This, to most of you, will be one of those no-brainers that won't need explaining. But, as I said on Tuesday, it's my mission to convince you all of how useful Ajax is. So, I need to try and sell it. I like to think I know my readers (although I've not been so sure lately) and that not all of you know everything already. Lots of people need to see what a tool can do for them before they take the effort to learn how to use said tool.
The web is a static kind of place. You ask for a web page. It gets sent to the browser and that's that. If you want any more information from the server you have to send off another request for it. For a user this can become irksome if they have to submit and wait for a form each time the data in the page needs refreshing.
With Ajax we can make the web more dynamic. Based on user input we can fetch fresh data and update the page without the user's knowledge.
The real reason why is like this: This kind of behaviour will fast become the de-facto. Users will soon cotton on to what is possible and start to expect amazing things of you and your applications. Telling them "You can't really do that" will become less and less acceptable. If you don't want to be left behind you need to stay ahead. Learning to embrace technologies like Ajax will definitely help.
As with most things the clincher is in seeing samples of what can be done. You've probably already seen the amazing things Google have been doing, so here's are some more sites using Ajax. A good example is the Live Search at Ripped Tickets. Use the form at the bottom of that page to search for something like "The Felsons". See how the "view" of bands is built as you type. How can you fail to be impressed? Just think how impressed your boss/client would be with something like that!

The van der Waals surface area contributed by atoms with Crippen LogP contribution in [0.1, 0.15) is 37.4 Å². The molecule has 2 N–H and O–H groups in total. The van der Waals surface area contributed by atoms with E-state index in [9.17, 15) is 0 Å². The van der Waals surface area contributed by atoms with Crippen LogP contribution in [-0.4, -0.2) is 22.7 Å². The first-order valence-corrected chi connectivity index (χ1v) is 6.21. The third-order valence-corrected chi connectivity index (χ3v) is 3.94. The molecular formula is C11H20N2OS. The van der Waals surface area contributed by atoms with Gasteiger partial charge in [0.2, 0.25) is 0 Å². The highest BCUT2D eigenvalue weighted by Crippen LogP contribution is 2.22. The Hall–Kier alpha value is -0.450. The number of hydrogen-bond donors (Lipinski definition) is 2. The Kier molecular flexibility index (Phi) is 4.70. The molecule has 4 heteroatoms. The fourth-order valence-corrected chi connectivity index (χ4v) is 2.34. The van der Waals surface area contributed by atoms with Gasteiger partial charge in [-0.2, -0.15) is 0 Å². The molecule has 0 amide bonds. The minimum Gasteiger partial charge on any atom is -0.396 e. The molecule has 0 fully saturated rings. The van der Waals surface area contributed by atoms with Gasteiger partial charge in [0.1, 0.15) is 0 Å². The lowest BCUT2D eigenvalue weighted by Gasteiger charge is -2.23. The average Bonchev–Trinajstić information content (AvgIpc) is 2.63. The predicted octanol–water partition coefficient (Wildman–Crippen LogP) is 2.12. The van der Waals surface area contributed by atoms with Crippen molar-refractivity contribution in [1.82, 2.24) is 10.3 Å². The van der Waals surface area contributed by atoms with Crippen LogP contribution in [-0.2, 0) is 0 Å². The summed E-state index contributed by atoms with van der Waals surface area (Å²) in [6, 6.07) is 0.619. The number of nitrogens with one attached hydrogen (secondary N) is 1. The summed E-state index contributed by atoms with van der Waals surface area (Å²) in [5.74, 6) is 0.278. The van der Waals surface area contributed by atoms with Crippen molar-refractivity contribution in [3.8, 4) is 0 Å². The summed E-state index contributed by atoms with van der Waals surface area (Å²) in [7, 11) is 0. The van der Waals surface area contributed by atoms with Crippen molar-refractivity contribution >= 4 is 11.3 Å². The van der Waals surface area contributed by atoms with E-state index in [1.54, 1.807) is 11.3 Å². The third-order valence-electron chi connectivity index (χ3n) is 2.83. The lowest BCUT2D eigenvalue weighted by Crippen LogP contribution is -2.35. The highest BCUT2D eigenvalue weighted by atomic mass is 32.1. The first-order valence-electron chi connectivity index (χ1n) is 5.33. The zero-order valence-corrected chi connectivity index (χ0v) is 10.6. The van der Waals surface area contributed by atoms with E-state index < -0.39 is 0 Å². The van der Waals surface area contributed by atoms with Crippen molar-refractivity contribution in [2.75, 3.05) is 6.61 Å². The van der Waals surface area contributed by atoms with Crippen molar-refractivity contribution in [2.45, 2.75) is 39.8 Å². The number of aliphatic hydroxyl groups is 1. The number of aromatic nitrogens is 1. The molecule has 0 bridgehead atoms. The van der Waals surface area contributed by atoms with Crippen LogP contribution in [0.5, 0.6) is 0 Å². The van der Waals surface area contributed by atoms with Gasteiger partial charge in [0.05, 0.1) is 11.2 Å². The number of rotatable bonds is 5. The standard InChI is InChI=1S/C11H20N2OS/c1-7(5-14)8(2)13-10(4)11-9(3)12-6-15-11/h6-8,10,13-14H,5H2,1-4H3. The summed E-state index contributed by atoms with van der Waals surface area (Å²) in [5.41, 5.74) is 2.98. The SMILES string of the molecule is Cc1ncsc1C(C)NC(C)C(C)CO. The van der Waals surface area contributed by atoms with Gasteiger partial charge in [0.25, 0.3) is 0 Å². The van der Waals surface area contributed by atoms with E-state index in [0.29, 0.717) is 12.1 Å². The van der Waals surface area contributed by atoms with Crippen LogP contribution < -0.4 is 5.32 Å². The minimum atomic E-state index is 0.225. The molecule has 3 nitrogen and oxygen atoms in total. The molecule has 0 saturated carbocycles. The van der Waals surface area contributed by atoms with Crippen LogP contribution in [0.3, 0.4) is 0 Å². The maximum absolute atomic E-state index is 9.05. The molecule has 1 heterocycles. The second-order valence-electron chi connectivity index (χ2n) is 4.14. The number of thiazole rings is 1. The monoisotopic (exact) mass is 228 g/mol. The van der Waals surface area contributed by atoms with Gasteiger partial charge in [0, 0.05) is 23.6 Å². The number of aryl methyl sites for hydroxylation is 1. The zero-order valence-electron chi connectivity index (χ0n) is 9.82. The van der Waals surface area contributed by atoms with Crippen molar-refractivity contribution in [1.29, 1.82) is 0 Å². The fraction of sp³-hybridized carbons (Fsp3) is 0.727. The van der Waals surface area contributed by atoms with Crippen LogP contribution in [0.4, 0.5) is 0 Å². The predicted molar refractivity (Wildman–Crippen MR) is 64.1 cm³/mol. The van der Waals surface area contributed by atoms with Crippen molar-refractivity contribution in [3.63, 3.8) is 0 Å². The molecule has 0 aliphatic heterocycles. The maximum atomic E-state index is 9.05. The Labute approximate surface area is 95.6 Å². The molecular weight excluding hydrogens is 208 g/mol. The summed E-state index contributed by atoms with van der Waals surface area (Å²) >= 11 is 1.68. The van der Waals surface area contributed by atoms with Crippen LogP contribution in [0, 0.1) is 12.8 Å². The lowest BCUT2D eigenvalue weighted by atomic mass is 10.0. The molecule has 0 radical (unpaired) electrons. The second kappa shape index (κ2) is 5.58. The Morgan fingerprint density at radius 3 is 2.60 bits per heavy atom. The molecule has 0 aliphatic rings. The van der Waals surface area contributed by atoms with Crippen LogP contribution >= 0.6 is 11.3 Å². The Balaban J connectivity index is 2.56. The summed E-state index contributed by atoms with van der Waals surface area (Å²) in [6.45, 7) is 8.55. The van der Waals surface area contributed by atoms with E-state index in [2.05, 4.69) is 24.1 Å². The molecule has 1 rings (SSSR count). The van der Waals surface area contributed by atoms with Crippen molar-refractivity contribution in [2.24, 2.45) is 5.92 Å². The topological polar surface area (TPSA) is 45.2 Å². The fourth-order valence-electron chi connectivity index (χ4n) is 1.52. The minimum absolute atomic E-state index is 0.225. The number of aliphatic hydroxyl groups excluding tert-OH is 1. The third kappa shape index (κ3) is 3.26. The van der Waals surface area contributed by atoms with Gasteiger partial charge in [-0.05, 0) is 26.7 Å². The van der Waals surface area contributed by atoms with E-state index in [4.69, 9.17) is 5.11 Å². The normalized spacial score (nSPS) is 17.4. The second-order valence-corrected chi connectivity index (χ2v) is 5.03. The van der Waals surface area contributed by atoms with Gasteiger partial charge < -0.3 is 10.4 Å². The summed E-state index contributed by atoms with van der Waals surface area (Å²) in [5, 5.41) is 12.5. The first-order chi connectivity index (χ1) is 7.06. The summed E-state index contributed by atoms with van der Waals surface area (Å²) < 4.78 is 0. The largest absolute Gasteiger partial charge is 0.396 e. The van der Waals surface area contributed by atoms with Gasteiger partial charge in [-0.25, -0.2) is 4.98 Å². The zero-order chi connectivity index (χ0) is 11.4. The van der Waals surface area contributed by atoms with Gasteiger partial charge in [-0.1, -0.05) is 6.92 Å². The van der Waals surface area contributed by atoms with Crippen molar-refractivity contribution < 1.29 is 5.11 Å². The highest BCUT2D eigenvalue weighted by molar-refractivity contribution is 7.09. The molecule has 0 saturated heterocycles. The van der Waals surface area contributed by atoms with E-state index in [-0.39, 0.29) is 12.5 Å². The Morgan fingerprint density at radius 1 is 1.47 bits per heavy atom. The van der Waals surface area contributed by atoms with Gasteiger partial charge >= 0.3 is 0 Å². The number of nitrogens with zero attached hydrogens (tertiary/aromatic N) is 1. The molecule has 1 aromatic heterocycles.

Let's look at some examples closer to home:
- Julian Robichaux was first off the blocks with a Google Suggest-esque Domino Directory lookup called Notes Suggest. Something you can pretty much put to use straight out of its box.
- Julians' incredibly useful LDDMonkey script also uses Ajax.
- Bob Obringer is working on the "Ultimate Domino View Navigator".
- I've got a work-in-progress that prevents save "conflicts" in a document. Similar to my original demo but now cross-browser.
What will my contributions be? Mainly form-based stuff I expect. Starting with some simple things like an update to my first ever Notes community contribution and half the reason codestore got started. I've got plenty of ideas for using Ajax to improve Domino forms. Maybe we can make them as spiffy as The Form Assembly's.